Recommendations and strategy papers emphasise the importance of dedicated education and training courses (see, inter alia, EU20181 and BÖR2) that address the particular challenges associated with implementing a bioeconomy. Recommendations include the establishment of dedicated bioeconomy master’s courses for future bioeconomy professionals. For example, an international bioeconomy master’s programme was launched at the University of Hohenheim in 2014. It is an interdisciplinary programme supported by all three faculties (agricultural, natural, economic and social sciences) at the University of Hohenheim.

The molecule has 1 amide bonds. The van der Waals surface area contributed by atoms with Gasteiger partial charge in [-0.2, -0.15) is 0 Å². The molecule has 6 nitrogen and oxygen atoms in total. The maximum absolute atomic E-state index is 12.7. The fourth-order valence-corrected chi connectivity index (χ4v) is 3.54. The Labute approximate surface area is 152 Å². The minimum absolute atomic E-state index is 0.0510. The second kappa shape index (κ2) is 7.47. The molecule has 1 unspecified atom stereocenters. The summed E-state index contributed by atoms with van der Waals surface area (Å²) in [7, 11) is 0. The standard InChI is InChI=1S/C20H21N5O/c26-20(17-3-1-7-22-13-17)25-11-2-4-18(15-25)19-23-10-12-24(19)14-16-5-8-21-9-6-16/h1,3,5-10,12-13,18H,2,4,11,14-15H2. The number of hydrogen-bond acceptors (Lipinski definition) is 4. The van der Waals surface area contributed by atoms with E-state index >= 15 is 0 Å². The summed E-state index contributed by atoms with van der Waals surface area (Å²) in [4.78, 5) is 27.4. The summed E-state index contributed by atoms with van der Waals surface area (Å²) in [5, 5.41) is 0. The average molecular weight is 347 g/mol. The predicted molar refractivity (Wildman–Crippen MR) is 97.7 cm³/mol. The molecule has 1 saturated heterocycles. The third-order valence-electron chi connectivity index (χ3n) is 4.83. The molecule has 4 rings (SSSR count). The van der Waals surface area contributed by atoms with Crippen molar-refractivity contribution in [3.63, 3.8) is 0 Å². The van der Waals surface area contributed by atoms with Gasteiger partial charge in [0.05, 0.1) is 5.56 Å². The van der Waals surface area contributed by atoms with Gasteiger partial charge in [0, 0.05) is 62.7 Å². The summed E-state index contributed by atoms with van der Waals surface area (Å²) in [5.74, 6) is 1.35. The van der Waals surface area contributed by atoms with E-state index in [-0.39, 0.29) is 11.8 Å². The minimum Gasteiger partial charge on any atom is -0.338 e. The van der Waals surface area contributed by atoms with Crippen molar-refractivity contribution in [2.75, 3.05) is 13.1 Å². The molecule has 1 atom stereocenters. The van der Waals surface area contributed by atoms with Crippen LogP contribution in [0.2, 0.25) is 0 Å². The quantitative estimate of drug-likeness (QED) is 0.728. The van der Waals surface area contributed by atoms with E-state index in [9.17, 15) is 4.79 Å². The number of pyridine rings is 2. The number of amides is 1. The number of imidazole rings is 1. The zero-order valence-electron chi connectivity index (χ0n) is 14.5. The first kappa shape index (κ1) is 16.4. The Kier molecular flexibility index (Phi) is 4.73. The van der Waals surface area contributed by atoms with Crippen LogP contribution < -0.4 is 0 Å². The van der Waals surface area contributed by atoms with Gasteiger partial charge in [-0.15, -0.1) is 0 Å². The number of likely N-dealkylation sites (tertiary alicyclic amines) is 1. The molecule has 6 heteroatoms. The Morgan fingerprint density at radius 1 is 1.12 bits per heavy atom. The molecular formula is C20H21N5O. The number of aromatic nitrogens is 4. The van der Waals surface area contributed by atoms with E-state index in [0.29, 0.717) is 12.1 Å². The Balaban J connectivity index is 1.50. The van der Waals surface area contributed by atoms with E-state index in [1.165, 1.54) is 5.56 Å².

An important part of the curriculum on the programme is project and group work, which enables students from all over the world to combine their particular perspectives and skills. "The students use methods and approaches from different disciplines to analyse bioeconomic problems. This often results in very innovative approaches,” explains Prof. Iris Lewandowski, who coordinates the degree programme. The curriculum and teaching are based on the so-called T-profile. "Our goal is to educate students to become experts who view the bioeconomy holistically," says Lewandowski, an agricultural scientist. The master’s further develops the skills and knowledge obtained in the bachelor programme. The programme also provides content that covers a basic understanding of other fields relevant to the bioeconomy, and training courses in moderation skills that enable participants to catalyse collaborations in complex bioeconomic contexts. Similar study models are also being implemented at other universities including Bologna (Italy) and Wageningen (Holland), thus underlining the relevance of educating outstanding bioeconomy specialists.